Researchers have found that Vitamin D and marine omega-3 fatty acids -- also known as fish oil -- are not effective at reducing systemic inflammation.
The study, published in the journal Clinical Chemistry is an analysis of the Vitamin D and OmegA-3 TriaL (VITAL) by investigators at Brigham and Women's Hospital in the UK.
"People commonly think that these supplements can prevent inflammatory diseases, but when a patient asks their doctor, 'Should I take this supplement?'
"Doctors often don't know what to advise because there haven't been large scale clinical trials. VITAL provides a large dataset to address these questions," said author Karen Costenbader.
The VITAL study is a random, double-blind, placebo-controlled trial in which researchers tested the effects of supplements of vitamin D (2000 IU/day), omega 3s (1 gm/day) or both.
For this analysis, they tested levels of three known biomarkers of inflammation at the start of the trial and after one year of taking supplements or a placebo.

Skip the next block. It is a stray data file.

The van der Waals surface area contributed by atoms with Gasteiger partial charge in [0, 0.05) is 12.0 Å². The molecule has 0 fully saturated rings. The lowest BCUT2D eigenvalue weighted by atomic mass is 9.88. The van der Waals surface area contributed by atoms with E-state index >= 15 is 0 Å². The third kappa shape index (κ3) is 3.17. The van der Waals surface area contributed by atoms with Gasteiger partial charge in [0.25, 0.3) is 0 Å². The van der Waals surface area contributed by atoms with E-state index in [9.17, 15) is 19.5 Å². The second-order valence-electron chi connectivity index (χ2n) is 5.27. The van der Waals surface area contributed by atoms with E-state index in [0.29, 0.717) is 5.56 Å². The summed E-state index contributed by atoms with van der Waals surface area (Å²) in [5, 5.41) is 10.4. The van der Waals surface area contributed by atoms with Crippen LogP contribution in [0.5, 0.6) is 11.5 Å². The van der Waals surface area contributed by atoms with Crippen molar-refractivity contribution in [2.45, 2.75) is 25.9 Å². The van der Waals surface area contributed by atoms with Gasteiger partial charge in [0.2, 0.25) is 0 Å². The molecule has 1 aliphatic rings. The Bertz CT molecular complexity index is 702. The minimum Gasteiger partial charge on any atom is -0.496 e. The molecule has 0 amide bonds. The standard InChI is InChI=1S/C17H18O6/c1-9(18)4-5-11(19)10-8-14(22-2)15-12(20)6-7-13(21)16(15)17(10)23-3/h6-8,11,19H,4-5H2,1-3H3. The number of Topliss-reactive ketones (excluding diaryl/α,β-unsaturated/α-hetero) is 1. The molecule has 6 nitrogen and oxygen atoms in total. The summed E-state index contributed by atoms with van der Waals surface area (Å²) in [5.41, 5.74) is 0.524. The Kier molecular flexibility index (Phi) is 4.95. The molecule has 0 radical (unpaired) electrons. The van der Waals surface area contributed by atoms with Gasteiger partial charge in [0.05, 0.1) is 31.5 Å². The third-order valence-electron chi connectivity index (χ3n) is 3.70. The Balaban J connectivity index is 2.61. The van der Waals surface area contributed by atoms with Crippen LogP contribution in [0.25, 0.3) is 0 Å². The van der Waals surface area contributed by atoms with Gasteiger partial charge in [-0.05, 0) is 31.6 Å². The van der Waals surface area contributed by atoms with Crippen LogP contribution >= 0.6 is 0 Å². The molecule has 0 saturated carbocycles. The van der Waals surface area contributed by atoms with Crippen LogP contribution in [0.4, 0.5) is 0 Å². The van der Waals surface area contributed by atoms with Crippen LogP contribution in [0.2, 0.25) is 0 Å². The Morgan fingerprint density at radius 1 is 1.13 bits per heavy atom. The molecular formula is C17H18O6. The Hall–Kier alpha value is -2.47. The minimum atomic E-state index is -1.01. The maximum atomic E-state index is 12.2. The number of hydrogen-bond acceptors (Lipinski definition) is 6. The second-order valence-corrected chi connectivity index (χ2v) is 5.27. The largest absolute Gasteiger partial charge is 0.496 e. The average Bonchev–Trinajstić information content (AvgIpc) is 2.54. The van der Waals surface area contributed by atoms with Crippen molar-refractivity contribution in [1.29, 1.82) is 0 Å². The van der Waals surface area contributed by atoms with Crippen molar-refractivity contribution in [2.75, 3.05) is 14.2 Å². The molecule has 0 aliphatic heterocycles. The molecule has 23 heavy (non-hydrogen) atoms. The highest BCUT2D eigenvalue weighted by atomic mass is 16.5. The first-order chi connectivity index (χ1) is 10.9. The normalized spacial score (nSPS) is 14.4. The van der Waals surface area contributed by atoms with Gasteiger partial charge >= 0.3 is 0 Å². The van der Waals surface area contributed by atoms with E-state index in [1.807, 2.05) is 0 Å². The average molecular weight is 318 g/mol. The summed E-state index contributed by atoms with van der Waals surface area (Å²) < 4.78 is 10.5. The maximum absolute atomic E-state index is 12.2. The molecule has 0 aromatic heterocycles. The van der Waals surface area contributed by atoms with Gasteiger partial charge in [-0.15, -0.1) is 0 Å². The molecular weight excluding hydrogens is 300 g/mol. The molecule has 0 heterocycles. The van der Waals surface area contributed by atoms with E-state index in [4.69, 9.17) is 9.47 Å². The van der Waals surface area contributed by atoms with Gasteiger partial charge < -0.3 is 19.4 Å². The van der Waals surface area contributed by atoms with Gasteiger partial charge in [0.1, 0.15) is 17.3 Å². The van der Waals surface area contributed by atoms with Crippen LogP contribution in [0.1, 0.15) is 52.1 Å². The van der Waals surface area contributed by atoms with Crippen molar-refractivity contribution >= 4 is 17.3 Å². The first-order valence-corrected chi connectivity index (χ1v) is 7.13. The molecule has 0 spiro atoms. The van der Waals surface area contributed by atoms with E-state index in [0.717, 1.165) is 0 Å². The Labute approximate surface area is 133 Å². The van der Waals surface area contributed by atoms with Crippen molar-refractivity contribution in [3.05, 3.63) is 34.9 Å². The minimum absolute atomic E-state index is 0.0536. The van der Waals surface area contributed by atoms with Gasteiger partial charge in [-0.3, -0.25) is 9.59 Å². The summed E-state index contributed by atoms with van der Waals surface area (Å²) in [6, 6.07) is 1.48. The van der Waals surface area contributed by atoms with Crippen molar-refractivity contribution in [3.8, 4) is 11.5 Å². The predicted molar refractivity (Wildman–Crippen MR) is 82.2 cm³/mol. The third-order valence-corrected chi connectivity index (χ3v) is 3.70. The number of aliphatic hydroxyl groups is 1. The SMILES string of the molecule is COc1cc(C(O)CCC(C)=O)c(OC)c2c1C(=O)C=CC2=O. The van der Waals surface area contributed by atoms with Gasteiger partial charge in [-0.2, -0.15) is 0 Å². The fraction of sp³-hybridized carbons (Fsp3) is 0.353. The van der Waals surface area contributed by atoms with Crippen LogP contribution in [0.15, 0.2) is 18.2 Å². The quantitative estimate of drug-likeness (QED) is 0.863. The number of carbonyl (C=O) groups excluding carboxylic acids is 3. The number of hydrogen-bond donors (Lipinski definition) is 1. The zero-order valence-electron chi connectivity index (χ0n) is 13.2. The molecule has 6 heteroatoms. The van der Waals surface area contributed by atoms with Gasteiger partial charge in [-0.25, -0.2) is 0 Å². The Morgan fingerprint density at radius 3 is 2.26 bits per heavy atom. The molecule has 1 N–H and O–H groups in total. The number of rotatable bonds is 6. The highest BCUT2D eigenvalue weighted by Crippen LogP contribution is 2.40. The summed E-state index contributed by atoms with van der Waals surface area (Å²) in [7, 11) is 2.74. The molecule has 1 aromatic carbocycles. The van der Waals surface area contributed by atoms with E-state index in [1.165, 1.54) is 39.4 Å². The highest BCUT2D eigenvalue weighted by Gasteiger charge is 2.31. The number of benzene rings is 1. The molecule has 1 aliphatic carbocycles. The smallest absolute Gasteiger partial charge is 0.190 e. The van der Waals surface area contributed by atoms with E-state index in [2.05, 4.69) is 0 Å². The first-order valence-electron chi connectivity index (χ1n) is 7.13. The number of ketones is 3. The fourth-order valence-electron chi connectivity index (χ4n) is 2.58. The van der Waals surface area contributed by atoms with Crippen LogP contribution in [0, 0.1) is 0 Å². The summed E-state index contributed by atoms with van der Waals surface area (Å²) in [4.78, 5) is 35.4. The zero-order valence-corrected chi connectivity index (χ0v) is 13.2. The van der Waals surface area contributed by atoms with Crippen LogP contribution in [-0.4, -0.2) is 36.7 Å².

The authors analysed biomarkers for only a subgroup of the original trial's population -- approximately 1,500 of the over 25,000 participants.
They were interleukin-6 (IL-6), tumour necrosis factor-receptor 2, and high sensitivity C-reactive protein (hsCRP).
The team found that neither supplement reduced the biomarkers at one year.
Surprisingly, among those taking the vitamin D supplement, instead of decreasing, IL-6 levels rose by 8.2 per cent.
The researchers reported that among participants who had lower fish intake at the start of the trial, hsCRP levels did decline for those taking the omega-3 supplement.
"We see that people whose fish intake was low at baseline had a reduction in one of the biomarkers of inflammation," said Costenbader.